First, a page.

Flyers reading, “It’s okay to be white,” invaded safe spaces across the world this week, triggering virtue signaling liberals into frantic breakdowns.

The covert campaign, coordinated mainly on the website 4chan, involved posting sheets of papers reading, “It’s okay to be white,” in an effort to bring awareness to the racist double standard white people face every day.

In the wake of the postings, numerous media reports struggled to describe the campaign, with some calling it the work of neo-nazis, “covert racism,” and “white supremacist.”

Other media outlets went as far as to claim that posting the signs is illegal, while some warned removing the signs could be dangerous.

In the US, posters reportedly hit Boston, North Carolina, Delaware and Texas, where residents in Fort Worth were told to call police if they witness the sign.

“I condemn any type of literature sign that is posted that may be offensive to some folks,” Fort Worth City Councilman Cary Moon said, advising residents that taking down the signs “might interfere with investigations and collection of evidence,” according to CBS DFW.

Posters were also reported at various college campuses across the nation, including Tufts University in Massachusetts, the University of St. Thomas in Minnesota, North Carolina State University, Duke University, the University of Idaho, and the University of Delaware, with more continuing to be reported.

Elsewhere in the globe, “It’s ok to be white” posters were reportedly seen in several Canadian provinces, the UK, and Australia.

One man in Halifax, Canada, reported seeing a “group of 4 in black hoodies and white masks” posting the signs in the downtown area, which he says he tore down.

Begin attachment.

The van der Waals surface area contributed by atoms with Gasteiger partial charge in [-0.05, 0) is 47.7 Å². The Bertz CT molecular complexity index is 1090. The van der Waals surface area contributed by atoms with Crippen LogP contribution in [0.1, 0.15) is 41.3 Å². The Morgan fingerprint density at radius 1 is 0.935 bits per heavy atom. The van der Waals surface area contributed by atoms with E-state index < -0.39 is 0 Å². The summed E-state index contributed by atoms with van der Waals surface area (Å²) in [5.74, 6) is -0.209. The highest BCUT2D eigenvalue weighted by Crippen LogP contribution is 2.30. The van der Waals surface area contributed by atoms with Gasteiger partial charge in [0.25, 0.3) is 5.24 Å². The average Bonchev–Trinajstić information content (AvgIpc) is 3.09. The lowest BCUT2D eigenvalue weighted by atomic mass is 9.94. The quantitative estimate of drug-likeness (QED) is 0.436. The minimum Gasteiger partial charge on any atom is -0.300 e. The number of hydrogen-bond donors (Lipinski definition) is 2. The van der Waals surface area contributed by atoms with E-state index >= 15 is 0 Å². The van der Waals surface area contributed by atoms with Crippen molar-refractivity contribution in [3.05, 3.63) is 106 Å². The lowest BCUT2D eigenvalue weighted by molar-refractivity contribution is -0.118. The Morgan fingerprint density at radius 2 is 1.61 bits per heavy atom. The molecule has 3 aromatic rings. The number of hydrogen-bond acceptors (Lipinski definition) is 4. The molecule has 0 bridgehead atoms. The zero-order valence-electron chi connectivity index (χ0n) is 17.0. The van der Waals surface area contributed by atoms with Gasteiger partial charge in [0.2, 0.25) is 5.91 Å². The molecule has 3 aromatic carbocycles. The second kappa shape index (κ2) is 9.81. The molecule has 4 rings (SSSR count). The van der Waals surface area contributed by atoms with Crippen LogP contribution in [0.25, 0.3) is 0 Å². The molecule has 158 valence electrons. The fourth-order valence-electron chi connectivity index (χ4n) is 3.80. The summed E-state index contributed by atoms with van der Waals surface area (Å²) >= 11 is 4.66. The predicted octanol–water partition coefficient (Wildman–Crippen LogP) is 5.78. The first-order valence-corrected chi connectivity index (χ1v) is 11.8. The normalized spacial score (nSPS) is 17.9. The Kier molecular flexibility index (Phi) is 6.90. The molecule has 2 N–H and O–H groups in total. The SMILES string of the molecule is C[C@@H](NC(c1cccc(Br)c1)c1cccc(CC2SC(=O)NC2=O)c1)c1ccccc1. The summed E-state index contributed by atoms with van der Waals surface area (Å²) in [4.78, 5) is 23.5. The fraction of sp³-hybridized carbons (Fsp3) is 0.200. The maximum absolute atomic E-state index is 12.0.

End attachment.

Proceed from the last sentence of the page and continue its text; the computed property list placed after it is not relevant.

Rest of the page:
Signs also showed up outside the offices of two parliament members in South Australia, prompting South Australian Greens Senator Sarah Hanson-Young to denounce the “pro-nazi slogans.”

“Whoever this moron is this [sic] should be named and shamed,” Hanson-Young wrote on twitter.

South Australian police say they are investigating “the motivation and intent of the persons posting the signs,” adding that they could be fined for littering.

“When the person/s responsible for posting the signs are identified and located they can be issued with a $315 fine plus $60 victims of crime levy for the offence of post bill without consent under section 23(1) of the Local Nuisance and Litter Control Act 2016,” a South Australian police spokesman said, according to The Advertiser.

SA Police also claimed there were rumors on social media that razorblades could be affixed to the posters and warned people to report the signs to police rather than remove them.

The posters appear to be a continuation of a similar campaign launched by 4chan last year, which had equally triggering results.


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